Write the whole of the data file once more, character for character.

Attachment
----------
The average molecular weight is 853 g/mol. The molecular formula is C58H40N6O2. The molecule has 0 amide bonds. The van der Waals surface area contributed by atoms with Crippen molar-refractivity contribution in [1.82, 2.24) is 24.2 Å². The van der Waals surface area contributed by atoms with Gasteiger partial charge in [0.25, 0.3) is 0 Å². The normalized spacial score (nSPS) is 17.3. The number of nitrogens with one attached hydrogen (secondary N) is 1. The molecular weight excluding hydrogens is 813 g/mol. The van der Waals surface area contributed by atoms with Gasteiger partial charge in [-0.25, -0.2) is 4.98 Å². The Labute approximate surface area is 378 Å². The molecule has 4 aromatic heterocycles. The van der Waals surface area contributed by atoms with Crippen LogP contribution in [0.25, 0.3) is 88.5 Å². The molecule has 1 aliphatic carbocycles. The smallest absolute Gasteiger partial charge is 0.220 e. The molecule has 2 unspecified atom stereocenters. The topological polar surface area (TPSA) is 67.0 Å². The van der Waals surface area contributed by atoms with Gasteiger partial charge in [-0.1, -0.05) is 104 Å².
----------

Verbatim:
The average molecular weight is 853 g/mol. The molecular formula is C58H40N6O2. The molecule has 0 amide bonds. The van der Waals surface area contributed by atoms with Crippen molar-refractivity contribution in [1.82, 2.24) is 24.2 Å². The van der Waals surface area contributed by atoms with Gasteiger partial charge in [0.25, 0.3) is 0 Å². The normalized spacial score (nSPS) is 17.3. The number of nitrogens with one attached hydrogen (secondary N) is 1. The molecular weight excluding hydrogens is 813 g/mol. The van der Waals surface area contributed by atoms with Gasteiger partial charge in [-0.25, -0.2) is 4.98 Å². The Labute approximate surface area is 378 Å². The molecule has 4 aromatic heterocycles. The van der Waals surface area contributed by atoms with Crippen LogP contribution in [0.25, 0.3) is 88.5 Å². The molecule has 1 aliphatic carbocycles. The smallest absolute Gasteiger partial charge is 0.220 e. The molecule has 2 unspecified atom stereocenters. The topological polar surface area (TPSA) is 67.0 Å². The van der Waals surface area contributed by atoms with Gasteiger partial charge in [-0.1, -0.05) is 104 Å².